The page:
Friday the 10th of May, 2019 at 6.30 in the morning, Steen Raaschou, alias blogger “Snaphanen” lay in his bed and slept. His friend Mette had gotten up early and sat in the living room reading, when suddenly there was a knocking on the door. Outside stood 5 (five!) police officers who had come to arrest Steen Raaschou. They woke him up, and when he had gotten dressed they handcuffed him, seized his computers, drove him to Bellahøj Police Station, where they took his shoelaces, let him wait for an hour, whereafter they also did a swab to secure his DNA.
At about the same time, the journalist and parliamentary candidate for the “New Conservatives”, Jeppe Juhl, was subjected to a similar treatment.
Their crime? There is still some uncertainty, but the violent arrests and utterly disproportionate interference with their peace and freedom were due to the police saying that the two men had shared the murder video of the two young Scandinavian women who had been beheaded while hiking in the mountains of Morocco.
In their own words, they had not done so, but murder video or not, the actions of the police are completely disproportionate to the seriousness of the alleged offense. And it is no less disturbing that officers, to both Steen Raaschou and Jeppe Juhl excused the treatment with "... it's political, you know".
The video of the killings was also the original focal point of Jaleh Tavakoli's case. She had actually shared the video, which spiralled her into a Kaftaesque nightmare, as Social Services threatened to withdraw the care permit for the family's 8-year-old foster daughter, because Jaleh Tavakoli was “not a proper digital role model" for her foster daughter. In their efforts to have Jaleh Tavakoli declared unfit as a foster mother, Social Services subsequently expanded its criticism by stating that she, with her participation in the public debate - as a general rule - put her daughter at risk because she (Jaleh Tavakoli) received threats.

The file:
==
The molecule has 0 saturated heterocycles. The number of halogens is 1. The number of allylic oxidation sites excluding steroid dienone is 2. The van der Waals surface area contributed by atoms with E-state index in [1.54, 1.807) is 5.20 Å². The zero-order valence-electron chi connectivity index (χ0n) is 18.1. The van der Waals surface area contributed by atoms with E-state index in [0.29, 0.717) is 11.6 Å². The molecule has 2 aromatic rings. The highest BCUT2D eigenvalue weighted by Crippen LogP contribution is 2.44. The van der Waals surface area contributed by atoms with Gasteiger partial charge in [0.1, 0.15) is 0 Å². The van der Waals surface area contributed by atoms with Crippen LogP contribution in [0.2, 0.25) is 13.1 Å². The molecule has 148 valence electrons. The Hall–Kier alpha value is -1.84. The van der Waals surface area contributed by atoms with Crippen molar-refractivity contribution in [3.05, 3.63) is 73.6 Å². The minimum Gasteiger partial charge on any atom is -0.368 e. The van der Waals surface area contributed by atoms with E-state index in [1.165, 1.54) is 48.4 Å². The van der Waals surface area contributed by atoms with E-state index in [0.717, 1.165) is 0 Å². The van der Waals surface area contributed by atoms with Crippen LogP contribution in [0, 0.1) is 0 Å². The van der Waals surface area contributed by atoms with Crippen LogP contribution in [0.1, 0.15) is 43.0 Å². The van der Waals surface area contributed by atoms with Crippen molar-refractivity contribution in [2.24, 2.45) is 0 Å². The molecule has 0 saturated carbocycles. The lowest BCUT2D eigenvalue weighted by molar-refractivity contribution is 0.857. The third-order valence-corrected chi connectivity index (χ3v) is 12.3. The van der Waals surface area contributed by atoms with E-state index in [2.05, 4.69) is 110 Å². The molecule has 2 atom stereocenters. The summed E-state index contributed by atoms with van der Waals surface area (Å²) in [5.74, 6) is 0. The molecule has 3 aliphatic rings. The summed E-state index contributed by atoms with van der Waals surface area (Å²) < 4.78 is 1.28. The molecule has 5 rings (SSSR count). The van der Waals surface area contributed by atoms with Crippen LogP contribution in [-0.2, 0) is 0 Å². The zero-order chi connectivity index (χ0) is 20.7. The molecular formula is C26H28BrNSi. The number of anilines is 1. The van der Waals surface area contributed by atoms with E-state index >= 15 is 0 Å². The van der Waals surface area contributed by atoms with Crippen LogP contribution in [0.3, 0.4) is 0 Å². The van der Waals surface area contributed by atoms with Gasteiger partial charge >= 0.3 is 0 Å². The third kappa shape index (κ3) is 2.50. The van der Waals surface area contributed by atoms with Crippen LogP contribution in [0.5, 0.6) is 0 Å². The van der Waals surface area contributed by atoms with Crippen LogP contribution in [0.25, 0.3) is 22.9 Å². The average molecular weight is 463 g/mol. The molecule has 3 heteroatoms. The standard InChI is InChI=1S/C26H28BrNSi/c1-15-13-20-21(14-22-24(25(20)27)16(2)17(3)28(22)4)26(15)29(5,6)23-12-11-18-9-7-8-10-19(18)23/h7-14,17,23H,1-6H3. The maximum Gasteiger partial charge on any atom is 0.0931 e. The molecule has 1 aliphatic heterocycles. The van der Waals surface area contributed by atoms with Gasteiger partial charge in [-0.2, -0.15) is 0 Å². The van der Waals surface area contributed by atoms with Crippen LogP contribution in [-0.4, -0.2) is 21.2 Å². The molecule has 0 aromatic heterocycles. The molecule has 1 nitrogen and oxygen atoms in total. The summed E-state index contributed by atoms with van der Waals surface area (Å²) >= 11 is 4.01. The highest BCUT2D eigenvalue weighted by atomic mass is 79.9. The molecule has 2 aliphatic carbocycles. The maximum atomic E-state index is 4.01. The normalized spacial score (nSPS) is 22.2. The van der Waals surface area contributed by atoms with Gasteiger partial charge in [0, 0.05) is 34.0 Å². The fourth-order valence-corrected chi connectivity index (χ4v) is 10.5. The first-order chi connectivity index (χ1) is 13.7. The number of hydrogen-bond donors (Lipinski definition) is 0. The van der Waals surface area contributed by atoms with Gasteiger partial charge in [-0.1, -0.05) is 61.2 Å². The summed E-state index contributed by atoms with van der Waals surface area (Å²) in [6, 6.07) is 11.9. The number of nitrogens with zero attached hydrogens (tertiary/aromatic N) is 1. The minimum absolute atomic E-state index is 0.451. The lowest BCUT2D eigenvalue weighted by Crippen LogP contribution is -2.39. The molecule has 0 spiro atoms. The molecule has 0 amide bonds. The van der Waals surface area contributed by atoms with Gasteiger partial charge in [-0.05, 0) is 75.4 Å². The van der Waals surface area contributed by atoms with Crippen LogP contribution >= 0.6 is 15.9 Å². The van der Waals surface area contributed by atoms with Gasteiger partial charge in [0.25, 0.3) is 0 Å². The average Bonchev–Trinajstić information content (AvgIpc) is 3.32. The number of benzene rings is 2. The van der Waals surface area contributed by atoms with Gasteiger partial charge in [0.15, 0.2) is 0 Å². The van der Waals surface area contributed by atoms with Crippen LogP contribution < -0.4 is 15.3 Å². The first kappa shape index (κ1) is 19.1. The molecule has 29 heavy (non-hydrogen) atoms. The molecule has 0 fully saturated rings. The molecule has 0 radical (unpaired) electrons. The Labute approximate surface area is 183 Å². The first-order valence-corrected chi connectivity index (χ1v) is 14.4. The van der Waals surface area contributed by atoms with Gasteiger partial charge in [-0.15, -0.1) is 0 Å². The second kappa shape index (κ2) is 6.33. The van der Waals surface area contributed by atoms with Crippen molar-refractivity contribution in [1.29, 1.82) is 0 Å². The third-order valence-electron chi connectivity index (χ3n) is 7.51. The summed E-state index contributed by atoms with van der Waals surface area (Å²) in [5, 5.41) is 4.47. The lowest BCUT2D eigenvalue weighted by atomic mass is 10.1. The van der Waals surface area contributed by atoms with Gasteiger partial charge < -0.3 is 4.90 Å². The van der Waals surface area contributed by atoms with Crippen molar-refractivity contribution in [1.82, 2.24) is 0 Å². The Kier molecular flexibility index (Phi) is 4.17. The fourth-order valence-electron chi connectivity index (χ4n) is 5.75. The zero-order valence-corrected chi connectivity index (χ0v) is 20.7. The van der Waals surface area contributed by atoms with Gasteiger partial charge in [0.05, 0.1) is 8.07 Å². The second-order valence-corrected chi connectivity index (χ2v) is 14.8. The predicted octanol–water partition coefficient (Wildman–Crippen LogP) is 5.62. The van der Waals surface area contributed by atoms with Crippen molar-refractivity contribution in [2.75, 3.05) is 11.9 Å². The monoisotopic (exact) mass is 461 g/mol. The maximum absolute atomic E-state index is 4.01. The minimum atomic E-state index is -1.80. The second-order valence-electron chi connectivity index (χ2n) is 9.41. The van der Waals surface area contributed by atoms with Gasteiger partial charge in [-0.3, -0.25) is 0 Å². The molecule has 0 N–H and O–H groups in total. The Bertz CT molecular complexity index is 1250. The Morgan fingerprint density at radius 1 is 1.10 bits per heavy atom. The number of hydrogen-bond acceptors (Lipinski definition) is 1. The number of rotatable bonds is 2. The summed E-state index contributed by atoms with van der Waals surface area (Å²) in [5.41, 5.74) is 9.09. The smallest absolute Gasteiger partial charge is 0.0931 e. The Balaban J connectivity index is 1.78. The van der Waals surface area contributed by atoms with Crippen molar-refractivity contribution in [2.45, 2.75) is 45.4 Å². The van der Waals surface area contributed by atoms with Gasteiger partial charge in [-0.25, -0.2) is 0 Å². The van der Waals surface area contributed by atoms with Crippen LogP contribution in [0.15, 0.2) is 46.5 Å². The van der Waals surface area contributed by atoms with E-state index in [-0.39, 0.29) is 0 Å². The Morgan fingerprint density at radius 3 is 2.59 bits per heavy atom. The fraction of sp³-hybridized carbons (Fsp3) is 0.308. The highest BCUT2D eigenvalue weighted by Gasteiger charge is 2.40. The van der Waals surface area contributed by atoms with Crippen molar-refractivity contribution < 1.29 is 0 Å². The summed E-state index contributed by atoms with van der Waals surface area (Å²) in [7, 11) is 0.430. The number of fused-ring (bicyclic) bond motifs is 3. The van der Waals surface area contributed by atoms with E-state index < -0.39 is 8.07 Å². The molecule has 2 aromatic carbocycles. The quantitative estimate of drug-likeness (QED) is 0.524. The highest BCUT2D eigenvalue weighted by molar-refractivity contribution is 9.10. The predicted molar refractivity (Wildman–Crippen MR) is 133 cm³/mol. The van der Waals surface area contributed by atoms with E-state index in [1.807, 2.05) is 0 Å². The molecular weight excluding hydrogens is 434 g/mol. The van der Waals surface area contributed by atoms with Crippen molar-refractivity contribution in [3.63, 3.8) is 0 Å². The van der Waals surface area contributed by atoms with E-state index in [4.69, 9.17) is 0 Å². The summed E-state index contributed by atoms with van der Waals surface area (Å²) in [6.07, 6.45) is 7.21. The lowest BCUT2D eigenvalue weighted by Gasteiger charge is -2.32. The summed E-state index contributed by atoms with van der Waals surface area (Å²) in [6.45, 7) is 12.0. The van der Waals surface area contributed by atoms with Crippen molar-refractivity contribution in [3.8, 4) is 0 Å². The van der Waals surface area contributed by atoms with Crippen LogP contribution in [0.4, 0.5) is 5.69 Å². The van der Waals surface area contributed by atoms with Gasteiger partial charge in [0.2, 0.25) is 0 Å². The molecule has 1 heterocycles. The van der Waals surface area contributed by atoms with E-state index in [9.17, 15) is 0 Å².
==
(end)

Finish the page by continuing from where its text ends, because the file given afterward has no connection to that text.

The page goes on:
Most recently, a 54-year-old man was picked up by police at his residence, arrested and taken to the station to have his photo, fingerprints and DNA taken for an Islam-critical / derogatory posting on Facebook.
All of these cases mark a violent shift in the exercise of authority away from the democratic legal certainty that has so far characterized our society, towards something that can best be described as a totalitarian police state. In that sense, there is no big difference between Denmark and Sweden, where a few weeks ago, Swedish-Bulgarian scientist Bilyana Martinovski was arrested at the airport by 10 heavily armed policemen, and who was subjected to the same treatment as Raaschou and Juhl for a similar ”crime”.
These are harsh words this November day, but no matter how you look at the situation, there are really no other ways to view this new reality: When have we previously (excluding the censorship of the WWII occupation) risked violent arrests and the intervention in our peace and freedom of speech? When has speech been criminalized to such an extent that the police show up at the residence of peaceful people and frighten the living daylights out of them? Or when have pillars of the community, kind people who have the largesse to take the children of others to their bosom and into their family while also participating actively in the public debate – been threatened to silence by the authorities?
We have not seen this before in Denmark. It is a very ominous development for our freedom of speech and thus our democracy, because people are talking about this, and many are already staying silent rather than risking the treatment Steen Raaschou and Jeppe Juhl have received.
"... it's political, you know," as the officer told Steen Raaschou. Really. I can't imagine that those already hard-pressed police officers, who already are burdened with an overtime the equivalent to 600 man-years, even think it is an optimal use of their meager resources to send 5 cops home to arrest a peaceful 65 -year-old man. It stinks to high heaven of political prioritization higher up in the system. And it is a an ill odor to all freedom-loving and law-abiding. It smells of Stasi and GDR.
Steen Raaschou has still not recovered his computers from the police.